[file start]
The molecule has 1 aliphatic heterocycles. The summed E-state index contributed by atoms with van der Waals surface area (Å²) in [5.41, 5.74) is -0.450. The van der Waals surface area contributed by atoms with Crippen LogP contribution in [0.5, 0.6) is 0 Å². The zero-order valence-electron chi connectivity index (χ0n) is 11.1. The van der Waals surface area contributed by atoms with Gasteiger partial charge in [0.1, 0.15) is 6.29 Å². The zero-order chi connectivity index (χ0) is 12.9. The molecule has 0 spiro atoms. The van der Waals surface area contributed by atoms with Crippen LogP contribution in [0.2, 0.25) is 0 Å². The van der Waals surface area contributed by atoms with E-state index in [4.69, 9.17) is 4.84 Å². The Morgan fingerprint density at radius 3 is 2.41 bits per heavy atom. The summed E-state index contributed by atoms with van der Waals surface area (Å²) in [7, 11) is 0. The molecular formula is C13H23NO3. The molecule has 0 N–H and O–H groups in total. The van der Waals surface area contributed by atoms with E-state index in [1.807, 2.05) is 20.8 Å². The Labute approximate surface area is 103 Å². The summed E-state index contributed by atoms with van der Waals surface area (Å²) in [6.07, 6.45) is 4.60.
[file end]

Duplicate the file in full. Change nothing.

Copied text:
The molecule has 1 aliphatic heterocycles. The summed E-state index contributed by atoms with van der Waals surface area (Å²) in [5.41, 5.74) is -0.450. The van der Waals surface area contributed by atoms with Crippen LogP contribution in [0.5, 0.6) is 0 Å². The zero-order valence-electron chi connectivity index (χ0n) is 11.1. The van der Waals surface area contributed by atoms with Gasteiger partial charge in [0.1, 0.15) is 6.29 Å². The zero-order chi connectivity index (χ0) is 12.9. The molecule has 0 spiro atoms. The van der Waals surface area contributed by atoms with Crippen LogP contribution in [0.2, 0.25) is 0 Å². The van der Waals surface area contributed by atoms with E-state index in [4.69, 9.17) is 4.84 Å². The Morgan fingerprint density at radius 3 is 2.41 bits per heavy atom. The summed E-state index contributed by atoms with van der Waals surface area (Å²) in [7, 11) is 0. The molecular formula is C13H23NO3. The molecule has 0 N–H and O–H groups in total. The van der Waals surface area contributed by atoms with E-state index in [1.807, 2.05) is 20.8 Å². The Labute approximate surface area is 103 Å². The summed E-state index contributed by atoms with van der Waals surface area (Å²) in [6.07, 6.45) is 4.60.